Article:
The secret to building a fair compensation plan

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One of the most frequent questions I hear from firm owners concerns compensation. Are they paying employees competitively? With the U.S. unemployment rate at its lowest level since 1969, the question takes on particular urgency.

So how do you determine and design a fair compensation plan that satisfies you and your employees? The answer lies in building a strong compensation foundation.

The first component of this foundation is data, which is used for compensation benchmarking. For those who aren’t immediately familiar with compensation benchmarking, this is the process of using your firm’s internal job descriptions to match established industry salary surveys and identify the external market rate for each position. By external market rates, I mean the base rates of pay your competitors are offering for specific jobs performing similar roles and essential functions. Knowing what the competition or comparable organizations are willing to pay is crucial.

I recommend conducting compensation benchmarking at least once every two years to establish market rates for the core positions in your organization. Why? First and foremost, it guides pay decisions around hiring, promotions, internal equity salary adjustments and general compensation budget planning. Because labor is usually the largest cost, a solid understanding of the external value of each position allows you to set overall compensation levels.

Finally, the talent market is constantly changing. Hot jobs today may become less competitive — and even less important — in a few years. Therefore, a compensation foundation must be built on what the market requires.

Compensation benchmarking also provides you information needed to determine costs related to profit sharing or bonuses. There are several industry benchmark studies, that provide important data such as base salary, incentive and total cash compensation.

Still, always remember that compensation benchmarking is more of an art than a science. I have to emphasize this with most of my clients as they think the answers to what they should be paying their employees can be found solely in the data. Unfortunately, it’s not that simple. You must also take into account employee’s performance, experience, specialized skills, credentials, designations, and geographical location to determine the appropriate compensation levels.

The second component to building a strong foundation is to match your job descriptions with compensation data. Once matched, you can get a clear comparison between your staffing expense and the market rate for similar roles. Start with the industry benchmark reports. Always compare job descriptions — never titles alone — when deciding whether a survey job is a good match to your roles. Titles vary widely from firm to firm in terms of scope, size and responsibility, so focus your attention on the actual job functions.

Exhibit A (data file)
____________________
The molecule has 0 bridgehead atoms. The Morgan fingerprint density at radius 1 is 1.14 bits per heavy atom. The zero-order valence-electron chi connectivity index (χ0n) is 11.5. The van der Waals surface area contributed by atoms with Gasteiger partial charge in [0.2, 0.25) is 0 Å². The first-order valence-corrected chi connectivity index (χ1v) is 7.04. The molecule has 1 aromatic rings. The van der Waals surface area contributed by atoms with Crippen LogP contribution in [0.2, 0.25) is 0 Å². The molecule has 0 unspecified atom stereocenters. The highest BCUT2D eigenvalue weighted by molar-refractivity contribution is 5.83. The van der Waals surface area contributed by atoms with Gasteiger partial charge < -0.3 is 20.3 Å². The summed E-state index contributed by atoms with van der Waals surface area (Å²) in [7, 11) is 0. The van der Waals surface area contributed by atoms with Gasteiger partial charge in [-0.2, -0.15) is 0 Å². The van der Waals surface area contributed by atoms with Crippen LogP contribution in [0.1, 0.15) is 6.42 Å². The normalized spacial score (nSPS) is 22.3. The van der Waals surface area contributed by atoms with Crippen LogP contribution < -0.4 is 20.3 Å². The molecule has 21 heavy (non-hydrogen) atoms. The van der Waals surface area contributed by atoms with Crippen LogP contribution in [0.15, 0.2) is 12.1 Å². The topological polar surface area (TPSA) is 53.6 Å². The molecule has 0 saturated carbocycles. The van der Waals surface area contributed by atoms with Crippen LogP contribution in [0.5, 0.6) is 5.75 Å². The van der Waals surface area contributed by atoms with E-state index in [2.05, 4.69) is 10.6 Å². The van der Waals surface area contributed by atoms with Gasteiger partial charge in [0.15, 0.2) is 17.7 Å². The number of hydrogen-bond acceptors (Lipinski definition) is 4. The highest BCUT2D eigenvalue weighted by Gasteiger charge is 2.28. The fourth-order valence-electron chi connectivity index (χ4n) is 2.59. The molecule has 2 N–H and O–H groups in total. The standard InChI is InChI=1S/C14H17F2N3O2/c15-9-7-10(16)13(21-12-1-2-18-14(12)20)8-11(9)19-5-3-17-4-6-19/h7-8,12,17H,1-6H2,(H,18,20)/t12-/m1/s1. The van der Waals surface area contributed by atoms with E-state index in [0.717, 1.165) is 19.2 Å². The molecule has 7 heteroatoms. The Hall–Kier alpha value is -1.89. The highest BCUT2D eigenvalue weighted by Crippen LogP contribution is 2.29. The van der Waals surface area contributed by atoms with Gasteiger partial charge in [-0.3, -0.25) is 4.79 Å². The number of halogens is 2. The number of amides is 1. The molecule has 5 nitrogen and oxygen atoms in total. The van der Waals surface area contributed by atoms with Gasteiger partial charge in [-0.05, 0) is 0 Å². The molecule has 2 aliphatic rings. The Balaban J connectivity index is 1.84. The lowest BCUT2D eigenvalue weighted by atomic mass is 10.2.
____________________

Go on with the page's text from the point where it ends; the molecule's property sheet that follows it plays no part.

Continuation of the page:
Keep in mind that the information is not real-time data. It could be months — even more than a year — old and may not represent market rates.

The third component: Be timely. With unemployment low, firms will need to adjust pay-raise budgets for 2019, and may need to increase salary. Where you’re doing business matters — some geographical locations such as the San Francisco Bay Area, Chicago, Boston, Los Angeles and New York City are experiencing a very high demand for industry expertise and owners are paying premiums for advisory positions. Plus, these cities have a higher cost of living than the majority of the country: Base salaries need to take that into account.

Key questions

With low unemployment and the expectation of continued economic growth — despite the recent market gyrations — I recommend increasing your diligence when it comes to keeping your comp in sync with the market. Firms need to make sure that pay practices are at the top of their game. This means having a sound compensation structure and tracking developments in the market proactively.

This process begins by asking two key questions:

  • Is the firm facing shortages of talent in specific roles, emerging roles for the future growth of the firm, or in specific geographic areas?
  • Is the firm keeping tabs on pay levels for the jobs it considers most important to its success?
    To meet the demands of current and potential employees in key roles, you may need to rethink your current approaches and programs. This does not automatically mean increasing pay levels. Instead, look for different and creative ways to use money, such as incentive opportunities with more-frequent payouts, changes to performance metrics and, most importantly, more-frequent and productive performance and career discussions. Without such programs, you may not know which individuals are making the greatest impact on your firm’s performance.

A strong compensation foundation must be reactive to changes in the market, but also nimble to take advantage of opportunities to gain new talent. Recruiting workers from struggling competitors, beefing up staff in regions marked for growth and other strategic opportunities may require you to be more flexible than before.

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